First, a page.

Five Tips on Conducting Annual Unit Inspections
If you’re like most owners or managers of assisted sites, you probably conduct annual inspections of the units at your site. Owners perform unit inspections on at least an annual basis to determine whether the appliances and equipment in the unit are functioning properly and to assess whether a component needs to be repaired or replaced. This is also an opportunity to determine any damage to the unit caused by the tenant’s abuse or negligence and, if so, make the necessary repairs and bill the tenant for the cost of the repairs [HUD Handbook 4350.3, par. 6-29(A)(3)].
You may have to do these inspections because your contract administrator or local HUD office interprets HUD Handbook 4350.3 as requiring them. Or you may just think they’re a good way to catch and prevent maintenance problems.
Either way, conducting unit inspections takes a lot of time. So it’s important to make the most of your inspections. Here are five tips you can follow when conducting unit inspections.
Tip #1: Notify Residents of Inspection
The HUD model family lease requires that you notify residents before you inspect their units [HUD Handbook 4350.3, app. 4A, par. 20]. Even if your site doesn’t use the model family lease, it’s a good idea to notify your residents before you inspect their units. Language in the other HUD leases implies you should do this. For example, the leases give residents a right to quiet enjoyment of their units. Also, whatever lease you use, give the notice in writing, so you have proof that you gave reasonable advance notice you your intent to enter the unit. And check with your attorney about what requirements, if any, local law or ordinances set out about notifying residents before inspecting their units.
Neither the HUD family lease nor Handbook 4350.3 specifically say how to notify residents. Here are some suggestions:
- Post a letter in a conspicuous place at your site (for example, by the mailboxes) giving the date and approximate time that you’ll conduct inspections of certain units (for example, that you’ll inspect all first floor units on July 1, 2016, from 9 a.m. to 12 p.m.);
- Send residents letters letting them know the date and approximate time you’ll inspect units; or
- Include this information on one of the recertification reminder notices you give residents.
Be sure to keep copies of your written notices to residents about the unit inspections in case you’re ever questioned about whether you gave notice.
Tip #2: Use Form to Guide Inspection
To help make sure that your inspection is thorough, use a form to guide it. On the form, list all the items in the unit that you want to look at during the inspection. With slight modifications, you can use the move-in/move-out inspection form at appendix 5 to Handbook 4350.3 for the annual unit inspection. Among other things, cross out the references to “move-in” and “move-out” and replace them with “inspection as of [insert date].” If you prefer, you can design your own form just for annual unit inspections.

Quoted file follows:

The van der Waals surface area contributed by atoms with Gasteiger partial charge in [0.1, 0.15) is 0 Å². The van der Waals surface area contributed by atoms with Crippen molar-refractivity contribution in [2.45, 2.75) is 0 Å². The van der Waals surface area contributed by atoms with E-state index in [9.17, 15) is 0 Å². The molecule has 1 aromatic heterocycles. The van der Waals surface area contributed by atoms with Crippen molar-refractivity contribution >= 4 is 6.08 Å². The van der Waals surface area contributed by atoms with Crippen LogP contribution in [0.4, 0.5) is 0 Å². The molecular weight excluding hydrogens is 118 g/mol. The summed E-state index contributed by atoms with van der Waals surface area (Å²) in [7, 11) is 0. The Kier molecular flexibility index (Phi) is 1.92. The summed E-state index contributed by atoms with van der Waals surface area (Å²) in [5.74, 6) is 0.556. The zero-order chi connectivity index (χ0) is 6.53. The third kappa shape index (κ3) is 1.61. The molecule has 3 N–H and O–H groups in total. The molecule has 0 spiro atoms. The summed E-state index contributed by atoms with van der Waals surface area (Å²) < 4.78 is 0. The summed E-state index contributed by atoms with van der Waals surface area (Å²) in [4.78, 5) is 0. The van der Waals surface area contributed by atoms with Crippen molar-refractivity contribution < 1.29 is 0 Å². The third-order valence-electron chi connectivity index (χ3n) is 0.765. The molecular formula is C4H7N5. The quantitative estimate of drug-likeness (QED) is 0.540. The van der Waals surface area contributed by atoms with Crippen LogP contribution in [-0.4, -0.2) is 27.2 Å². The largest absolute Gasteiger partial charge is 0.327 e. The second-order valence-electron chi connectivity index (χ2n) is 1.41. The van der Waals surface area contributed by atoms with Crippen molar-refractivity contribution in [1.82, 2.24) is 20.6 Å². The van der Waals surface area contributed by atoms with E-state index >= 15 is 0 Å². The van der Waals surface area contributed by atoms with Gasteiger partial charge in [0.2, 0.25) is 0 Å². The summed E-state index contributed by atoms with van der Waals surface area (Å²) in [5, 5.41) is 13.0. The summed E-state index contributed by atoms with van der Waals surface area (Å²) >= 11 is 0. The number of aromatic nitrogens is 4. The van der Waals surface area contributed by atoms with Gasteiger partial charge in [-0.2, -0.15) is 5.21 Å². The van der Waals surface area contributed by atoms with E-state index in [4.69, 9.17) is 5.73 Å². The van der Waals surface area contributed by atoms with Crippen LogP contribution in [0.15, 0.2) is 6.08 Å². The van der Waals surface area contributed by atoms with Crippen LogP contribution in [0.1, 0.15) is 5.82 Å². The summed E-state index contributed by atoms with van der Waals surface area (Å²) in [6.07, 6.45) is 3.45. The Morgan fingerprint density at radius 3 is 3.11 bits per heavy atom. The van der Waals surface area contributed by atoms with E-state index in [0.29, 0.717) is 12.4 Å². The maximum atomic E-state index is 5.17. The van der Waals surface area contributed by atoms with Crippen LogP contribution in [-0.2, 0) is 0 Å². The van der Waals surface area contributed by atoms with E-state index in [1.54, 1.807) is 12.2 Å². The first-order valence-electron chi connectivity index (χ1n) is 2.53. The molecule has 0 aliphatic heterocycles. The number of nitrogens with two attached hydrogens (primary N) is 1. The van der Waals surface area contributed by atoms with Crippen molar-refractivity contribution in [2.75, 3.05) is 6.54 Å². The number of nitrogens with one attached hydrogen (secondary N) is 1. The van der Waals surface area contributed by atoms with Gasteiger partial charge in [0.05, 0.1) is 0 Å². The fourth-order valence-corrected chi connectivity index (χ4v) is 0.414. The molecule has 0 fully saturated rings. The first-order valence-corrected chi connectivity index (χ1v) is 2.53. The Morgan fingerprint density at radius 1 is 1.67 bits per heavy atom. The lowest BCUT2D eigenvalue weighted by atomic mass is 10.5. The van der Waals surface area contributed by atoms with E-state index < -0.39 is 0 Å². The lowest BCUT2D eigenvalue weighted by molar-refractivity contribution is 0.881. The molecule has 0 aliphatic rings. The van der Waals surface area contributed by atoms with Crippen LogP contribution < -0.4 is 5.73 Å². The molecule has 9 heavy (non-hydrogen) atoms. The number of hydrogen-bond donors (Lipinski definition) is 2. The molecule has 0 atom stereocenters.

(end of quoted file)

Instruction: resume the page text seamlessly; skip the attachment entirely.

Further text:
If possible, after filling in the results of an inspection, get the resident’s signature on the form. A resident who has signed a completed form is less likely to argue that the form doesn’t accurately depict the unit’s condition. This is important if you must charge the resident to repair damage she caused by her negligence or abuse or if you must evict the resident for poor maintenance of her unit.
Tip #3: Encourage Residents to Be Present During Inspections
HUD doesn’t require that residents be present in their units during your inspection, but it’s a good idea to encourage residents to be there. Having the resident present can help you:
Identify maintenance problems. If the resident is present, she can point out any maintenance problem she has been having in the unit that she hasn’t reported and which you may not catch on your own. This will help you avoid HUD inspectors finding the maintenance problem and counting it against you.
Teach the resident how to care for unit. During the inspection, you can point out ways that the resident can better maintain the unit (for example, by explaining how to properly clean the oven) and you can answer any questions the resident has about maintaining the unit.
Editor’s Note: HUD requires that residents be present for move-in inspections, even though it doesn’t require that for periodic unit inspection [Handbook 4350.3, par. 6-29(C)(1)]. And if a resident requests it, you must allow her to attend a move-out inspection [Handbook 4350.3, par. 6-29(D)(1)].
Tip #4: Check if Elderly Residents Need Help Caring for Units
During unit inspections, check whether your elderly residents are having difficulty maintaining their units and need help. As elderly residents age, their ability to maintain their units can deteriorate. For example, they may be having trouble cleaning their units, taking out garbage, or caring for appliances. And their failure to do these things can lead to maintenance problems like rodent and insect infestation.
If you believe elderly residents need help, get them assistance from a service coordinator, family member, or an adult services agency. Taking this step will not only help the residents but may also prevent future maintenance problems at your site. You also might avoid having to evict such residents for not taking proper care of their units.
Tip #5: Perform Routine Maintenance Tasks While Conducting Annual Inspection
To cut down on the number of times you must enter your residents’ units, do routine maintenance tasks while conducting an annual inspection. For example, replace filters in in-unit furnaces, and batteries in smoke detectors, check inventory of appliances, and check caulking in bathrooms. By doing these tasks at the same time as the inspection, you’ll not only save time but avoid inconveniencing residents with an extra visit to their units.